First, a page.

The NHS in England is already threatening to ban the sale of all sugary drinks from hospitals unless hospital trusts shape up and ban them voluntarily, and this would obviously include energy drinks. Attempts to nudge us in the direction of healthy choices almost always result in a reduction of choice through bans and tax rises. Welcome to the nanny state.
Paul Chase is a director of CPL Training and a leading commentator on alcohol and health policy
Brits have a lot to live up to when it comes to service style by Glynn Davis
Waiter: “Would you like this octopus dish?”
Me: “No thanks, we’ve already had it – and it was very good.”
Waiter: “Would you like another?”
Me: “Not really.”
Waiter: “It’s on the house.”
Me: “Yes please.”
This interchange took place during the early stages of lunch at hot new Catalan-inspired restaurant Rambla, which landed in Soho recently, and cemented in my mind what a cool place it is. The food was terrific – it received the only five-star review of the year from Evening Standard critic Fay Maschler – with a combination of a light touch with the core ingredients and fastidious effort with some of the accompanying sauces and additional components.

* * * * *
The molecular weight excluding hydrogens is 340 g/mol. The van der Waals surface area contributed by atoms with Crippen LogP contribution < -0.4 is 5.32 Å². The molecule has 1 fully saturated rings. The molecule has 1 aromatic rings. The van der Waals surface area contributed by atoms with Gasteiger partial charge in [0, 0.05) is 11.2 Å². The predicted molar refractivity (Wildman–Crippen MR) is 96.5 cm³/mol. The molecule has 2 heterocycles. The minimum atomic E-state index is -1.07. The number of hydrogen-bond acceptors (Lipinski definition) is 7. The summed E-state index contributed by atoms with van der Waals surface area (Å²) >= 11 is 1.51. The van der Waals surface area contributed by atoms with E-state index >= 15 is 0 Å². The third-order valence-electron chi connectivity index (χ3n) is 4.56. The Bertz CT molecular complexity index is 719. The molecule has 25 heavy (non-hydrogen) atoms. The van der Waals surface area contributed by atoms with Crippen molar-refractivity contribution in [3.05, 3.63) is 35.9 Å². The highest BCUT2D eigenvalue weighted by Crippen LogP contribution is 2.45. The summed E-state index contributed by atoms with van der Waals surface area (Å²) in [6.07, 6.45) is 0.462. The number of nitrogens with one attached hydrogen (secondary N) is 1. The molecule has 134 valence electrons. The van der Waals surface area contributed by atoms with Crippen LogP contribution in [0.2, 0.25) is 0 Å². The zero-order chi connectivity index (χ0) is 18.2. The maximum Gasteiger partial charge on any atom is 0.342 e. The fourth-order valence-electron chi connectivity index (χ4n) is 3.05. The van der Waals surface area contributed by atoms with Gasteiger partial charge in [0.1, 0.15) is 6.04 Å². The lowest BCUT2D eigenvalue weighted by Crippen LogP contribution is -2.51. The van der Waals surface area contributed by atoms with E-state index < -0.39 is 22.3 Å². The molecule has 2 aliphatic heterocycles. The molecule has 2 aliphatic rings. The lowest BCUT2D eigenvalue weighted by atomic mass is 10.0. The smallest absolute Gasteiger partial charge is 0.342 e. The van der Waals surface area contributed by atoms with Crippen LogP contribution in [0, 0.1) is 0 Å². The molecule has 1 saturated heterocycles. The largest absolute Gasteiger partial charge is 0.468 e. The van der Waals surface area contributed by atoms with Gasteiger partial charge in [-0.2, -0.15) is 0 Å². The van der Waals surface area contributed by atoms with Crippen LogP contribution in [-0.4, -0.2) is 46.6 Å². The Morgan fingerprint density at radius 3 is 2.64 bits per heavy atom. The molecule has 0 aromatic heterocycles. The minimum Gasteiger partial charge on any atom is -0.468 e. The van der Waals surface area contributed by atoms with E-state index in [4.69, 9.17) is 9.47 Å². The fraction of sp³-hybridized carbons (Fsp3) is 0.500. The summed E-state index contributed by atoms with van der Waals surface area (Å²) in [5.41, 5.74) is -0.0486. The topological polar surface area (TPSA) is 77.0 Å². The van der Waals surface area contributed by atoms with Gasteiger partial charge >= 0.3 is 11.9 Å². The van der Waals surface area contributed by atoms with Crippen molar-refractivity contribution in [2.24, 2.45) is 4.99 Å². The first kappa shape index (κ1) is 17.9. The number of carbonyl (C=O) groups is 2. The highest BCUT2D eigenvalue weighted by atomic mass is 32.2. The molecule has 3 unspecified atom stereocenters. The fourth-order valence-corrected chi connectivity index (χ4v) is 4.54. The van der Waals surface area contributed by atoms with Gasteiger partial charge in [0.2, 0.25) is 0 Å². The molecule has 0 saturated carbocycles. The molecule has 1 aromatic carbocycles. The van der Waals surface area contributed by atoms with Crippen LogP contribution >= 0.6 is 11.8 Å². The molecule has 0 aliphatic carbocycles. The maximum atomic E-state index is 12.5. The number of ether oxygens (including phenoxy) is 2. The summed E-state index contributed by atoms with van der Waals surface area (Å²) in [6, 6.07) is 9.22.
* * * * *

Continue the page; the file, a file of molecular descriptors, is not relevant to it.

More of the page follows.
However, what made it special for me was the easy-going style of the place as delivered by the Spanish and Catalan team – both from the serving side and the chefs behind the bar counter where we sat. This enabled an ongoing conversation with them as our meal was served.
Our lunch came to a close with the following exchange.
Me: “What cheeses are on your cheese course?”
Waiter: “No idea what they are called. I can’t remember all those names. I can tell you what types they are, such as a goat’s cheese, but not the names.”
This sealed the Spanish style of service for me – full recognition and respect for the food but not upended by any off-putting stuffiness. It could be fighting for pole position in my affections with the service typically delivered by Italians in quality restaurants. They manage to tread that extremely fine line between casual chattiness and being overly familiar. They will take part in a friendly exchange but know when to cut it at just the right time.